It’s interesting that buying a house is a good idea in the UK. I live in Canada, and in many places, especially the big cities housing prices are out of control. The majority of people claim that buying a house is a good investment, but in many places houses are extremely overvalued and there’s a huge risk the housing bubble is going to pop.

    I live in a much smaller area, perhaps a bit like your north. House prices here are more reasonable, so I’m considering buying in the next few years, but I’m also not sure I want to give up the flexibility of renting.

    1. Yes, I appreciate the situations in different parts of the world will be very different, so I don’t think there will be ever a ‘right answer’ to the question of renting v buying. It depends so much on where you are, and like you say, your need for flexibility etc. I have to say I have enjoyed being a homeowner. I had a mixed experience with landlords (and one letting agency of ours which ended up being featured on a TV programme about rogue companies). As a homeowner, I’ve also enjoyed decorating and altering my house as I see fit. Many of these considerations aren’t money-based, I guess.

  6. Ebba says:

    I’m in! It makes me so happy to read blogs such as yours and think “wow, things are really changing, we’re adapting, we’re trying to improve our situation” etc etc but and then I step out into the “real world” and I realise that in my group of friends and acquaintances I’m the strange one. Saving 15% of my salary into a pension, budgeting my spending money and not going into debt to buy a car is “not the way to enjoy and appreciate your youth”. So I go home and I read blogs such as yours just to not feel so darn odd.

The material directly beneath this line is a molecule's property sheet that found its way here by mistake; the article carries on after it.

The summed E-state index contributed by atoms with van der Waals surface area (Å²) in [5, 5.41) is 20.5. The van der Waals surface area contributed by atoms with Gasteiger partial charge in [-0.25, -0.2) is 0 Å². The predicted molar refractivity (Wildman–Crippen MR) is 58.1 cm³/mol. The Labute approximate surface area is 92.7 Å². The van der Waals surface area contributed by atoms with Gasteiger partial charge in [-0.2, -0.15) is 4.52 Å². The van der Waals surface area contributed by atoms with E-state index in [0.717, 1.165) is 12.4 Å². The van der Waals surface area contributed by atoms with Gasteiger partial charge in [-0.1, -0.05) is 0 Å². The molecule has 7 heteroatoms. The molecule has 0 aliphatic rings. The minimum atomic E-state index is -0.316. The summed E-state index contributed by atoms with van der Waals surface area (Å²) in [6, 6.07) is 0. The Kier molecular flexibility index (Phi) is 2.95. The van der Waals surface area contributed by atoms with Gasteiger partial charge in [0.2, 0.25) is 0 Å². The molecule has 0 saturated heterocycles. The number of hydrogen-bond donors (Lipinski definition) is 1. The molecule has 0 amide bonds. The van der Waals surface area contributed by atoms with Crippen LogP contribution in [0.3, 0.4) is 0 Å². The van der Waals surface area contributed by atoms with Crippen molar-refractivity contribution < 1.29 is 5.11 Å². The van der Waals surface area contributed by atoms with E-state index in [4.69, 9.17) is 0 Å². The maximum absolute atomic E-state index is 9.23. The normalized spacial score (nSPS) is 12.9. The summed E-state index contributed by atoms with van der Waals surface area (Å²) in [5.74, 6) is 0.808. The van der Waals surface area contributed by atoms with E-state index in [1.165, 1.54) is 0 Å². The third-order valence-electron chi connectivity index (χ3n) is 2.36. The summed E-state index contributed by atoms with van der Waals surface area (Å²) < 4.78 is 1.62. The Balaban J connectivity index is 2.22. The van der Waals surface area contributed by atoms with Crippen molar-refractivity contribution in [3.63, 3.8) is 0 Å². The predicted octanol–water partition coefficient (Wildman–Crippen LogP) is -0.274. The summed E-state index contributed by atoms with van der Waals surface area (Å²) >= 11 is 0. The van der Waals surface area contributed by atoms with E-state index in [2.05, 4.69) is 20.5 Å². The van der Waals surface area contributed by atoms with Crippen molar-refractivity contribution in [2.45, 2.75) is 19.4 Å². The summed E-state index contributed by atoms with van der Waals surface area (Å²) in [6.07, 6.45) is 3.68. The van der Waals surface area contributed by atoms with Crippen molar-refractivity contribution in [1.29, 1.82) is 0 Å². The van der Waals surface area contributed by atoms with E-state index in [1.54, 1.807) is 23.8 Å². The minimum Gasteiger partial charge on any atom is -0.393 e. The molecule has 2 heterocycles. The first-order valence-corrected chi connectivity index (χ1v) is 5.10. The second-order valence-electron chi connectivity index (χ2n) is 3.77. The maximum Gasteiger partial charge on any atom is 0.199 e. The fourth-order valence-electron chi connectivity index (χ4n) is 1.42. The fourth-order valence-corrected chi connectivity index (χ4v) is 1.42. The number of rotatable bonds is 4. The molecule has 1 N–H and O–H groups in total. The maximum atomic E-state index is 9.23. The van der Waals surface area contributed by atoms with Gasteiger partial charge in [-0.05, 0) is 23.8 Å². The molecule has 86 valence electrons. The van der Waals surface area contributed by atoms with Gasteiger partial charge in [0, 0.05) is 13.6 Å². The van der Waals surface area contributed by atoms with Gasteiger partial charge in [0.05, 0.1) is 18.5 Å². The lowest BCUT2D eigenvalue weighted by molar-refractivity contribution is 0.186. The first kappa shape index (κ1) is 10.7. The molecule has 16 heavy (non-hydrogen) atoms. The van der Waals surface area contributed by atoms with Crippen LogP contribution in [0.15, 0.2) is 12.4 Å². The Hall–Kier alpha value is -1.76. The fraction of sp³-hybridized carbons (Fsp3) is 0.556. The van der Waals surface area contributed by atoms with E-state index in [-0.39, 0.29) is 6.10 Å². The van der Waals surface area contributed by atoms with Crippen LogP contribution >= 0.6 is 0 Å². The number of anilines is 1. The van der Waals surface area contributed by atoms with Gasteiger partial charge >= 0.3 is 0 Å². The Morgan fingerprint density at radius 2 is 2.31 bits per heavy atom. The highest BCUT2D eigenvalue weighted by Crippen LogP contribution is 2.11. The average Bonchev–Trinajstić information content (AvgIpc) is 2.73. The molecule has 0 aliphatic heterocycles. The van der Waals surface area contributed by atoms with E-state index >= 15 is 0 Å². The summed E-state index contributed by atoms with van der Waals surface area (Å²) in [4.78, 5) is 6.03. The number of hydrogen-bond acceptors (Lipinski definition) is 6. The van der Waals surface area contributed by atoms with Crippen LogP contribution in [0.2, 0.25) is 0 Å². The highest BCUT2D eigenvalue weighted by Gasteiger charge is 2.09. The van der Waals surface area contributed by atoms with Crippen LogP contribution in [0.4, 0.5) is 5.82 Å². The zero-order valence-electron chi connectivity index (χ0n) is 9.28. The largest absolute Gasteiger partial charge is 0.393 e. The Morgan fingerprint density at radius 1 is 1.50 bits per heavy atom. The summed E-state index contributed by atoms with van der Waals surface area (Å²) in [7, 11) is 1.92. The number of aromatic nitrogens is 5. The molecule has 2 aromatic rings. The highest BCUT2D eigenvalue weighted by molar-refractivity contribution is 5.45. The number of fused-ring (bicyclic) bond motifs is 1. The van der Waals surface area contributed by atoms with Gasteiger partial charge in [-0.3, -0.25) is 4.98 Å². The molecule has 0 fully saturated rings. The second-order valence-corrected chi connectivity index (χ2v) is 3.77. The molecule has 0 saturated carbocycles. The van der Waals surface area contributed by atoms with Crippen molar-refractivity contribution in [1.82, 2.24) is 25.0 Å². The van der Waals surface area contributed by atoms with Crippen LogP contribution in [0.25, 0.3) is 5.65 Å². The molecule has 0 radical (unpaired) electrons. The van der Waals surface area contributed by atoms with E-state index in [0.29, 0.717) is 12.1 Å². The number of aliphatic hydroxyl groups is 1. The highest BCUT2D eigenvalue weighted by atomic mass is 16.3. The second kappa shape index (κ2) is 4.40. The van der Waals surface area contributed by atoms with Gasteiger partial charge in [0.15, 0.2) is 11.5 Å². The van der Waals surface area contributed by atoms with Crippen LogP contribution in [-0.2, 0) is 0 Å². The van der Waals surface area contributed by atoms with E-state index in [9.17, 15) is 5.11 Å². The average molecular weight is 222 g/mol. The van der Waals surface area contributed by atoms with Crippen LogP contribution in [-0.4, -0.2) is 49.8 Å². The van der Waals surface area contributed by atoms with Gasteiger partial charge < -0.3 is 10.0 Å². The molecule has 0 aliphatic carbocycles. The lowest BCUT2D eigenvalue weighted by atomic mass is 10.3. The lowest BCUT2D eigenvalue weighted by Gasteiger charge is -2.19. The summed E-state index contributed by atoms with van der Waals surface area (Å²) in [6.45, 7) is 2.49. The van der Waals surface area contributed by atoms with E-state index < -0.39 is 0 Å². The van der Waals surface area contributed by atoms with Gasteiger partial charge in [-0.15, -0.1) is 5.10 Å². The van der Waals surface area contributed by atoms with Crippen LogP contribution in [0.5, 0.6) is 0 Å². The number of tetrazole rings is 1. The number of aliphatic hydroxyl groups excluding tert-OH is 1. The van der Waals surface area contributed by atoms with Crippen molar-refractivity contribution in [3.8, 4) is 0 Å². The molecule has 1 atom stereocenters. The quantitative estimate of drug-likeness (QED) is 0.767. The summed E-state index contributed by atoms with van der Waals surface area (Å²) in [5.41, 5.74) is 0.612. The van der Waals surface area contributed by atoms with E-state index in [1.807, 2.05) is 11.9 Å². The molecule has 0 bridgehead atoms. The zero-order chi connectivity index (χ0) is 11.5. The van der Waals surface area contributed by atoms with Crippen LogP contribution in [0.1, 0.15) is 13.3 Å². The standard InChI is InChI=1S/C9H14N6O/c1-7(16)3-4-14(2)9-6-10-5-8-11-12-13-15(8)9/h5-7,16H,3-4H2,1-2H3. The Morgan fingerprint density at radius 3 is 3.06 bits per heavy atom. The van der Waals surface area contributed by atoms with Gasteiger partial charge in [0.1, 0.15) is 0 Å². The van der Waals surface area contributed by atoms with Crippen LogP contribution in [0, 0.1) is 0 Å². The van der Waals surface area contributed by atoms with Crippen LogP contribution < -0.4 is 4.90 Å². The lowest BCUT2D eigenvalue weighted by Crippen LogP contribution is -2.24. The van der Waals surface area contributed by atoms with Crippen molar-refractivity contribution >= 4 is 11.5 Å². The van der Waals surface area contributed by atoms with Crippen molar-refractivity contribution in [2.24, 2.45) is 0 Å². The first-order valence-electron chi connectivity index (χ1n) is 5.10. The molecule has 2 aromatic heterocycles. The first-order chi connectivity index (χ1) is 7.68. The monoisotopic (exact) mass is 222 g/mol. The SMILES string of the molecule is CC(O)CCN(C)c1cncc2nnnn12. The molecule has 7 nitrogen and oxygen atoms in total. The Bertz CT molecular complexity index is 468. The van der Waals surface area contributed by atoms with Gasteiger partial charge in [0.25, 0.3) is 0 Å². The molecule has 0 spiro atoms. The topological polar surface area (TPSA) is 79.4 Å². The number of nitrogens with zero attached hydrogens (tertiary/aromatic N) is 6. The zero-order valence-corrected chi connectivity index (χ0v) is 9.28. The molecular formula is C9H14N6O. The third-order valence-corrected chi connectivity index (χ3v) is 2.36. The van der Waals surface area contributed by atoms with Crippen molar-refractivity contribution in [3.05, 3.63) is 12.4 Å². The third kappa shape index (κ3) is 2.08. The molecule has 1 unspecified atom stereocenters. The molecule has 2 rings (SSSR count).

So yes, I’m in!

  7. Linda Sand says:

    As a baby boomer in the USA I would like to add “Don’t try to match your parents’ timeline.” Our daughter thought she should do things like buy a house at the same age we did. She doesn’t live in the same world situation as we did. She needs to do what is right for her not what was right for us.

    1. Great tip. The experiences of different generations will be so different, for many reasons. Also, I’d add that you shouldn’t let people of your own generation set your timeline either. It’s not about ‘keeping up’ with anyone.

    2. Totally agree. My parents were able to buy a house on one wage, have kids, maintain just one person working for years on end, etc etc. That was in the 70s. By the 90s that was not an option, unemployment was huge in the UK and it took me 8 years after graduation to find a job which paid more than minimum wage (which didn’t exist). And in my 40s I still have years left on the mortgage and not a lot of pension to look forward to, but in my retirement will likely have to shell out for elderly care for my parents as well as nursery/education for children. By contrast my parents generation are (mostly) retired, going on foreign holidays and living in houses they bought them for tuppence. I’m in the first generation to be worse off than my parents – millennials are unfortunately the continuation of that trend. Not sure what the answer is – but trying to follow a pattern set when economic conditions were totally different – won’t , can’t work.

      We’ll have to set our own patterns. 🙂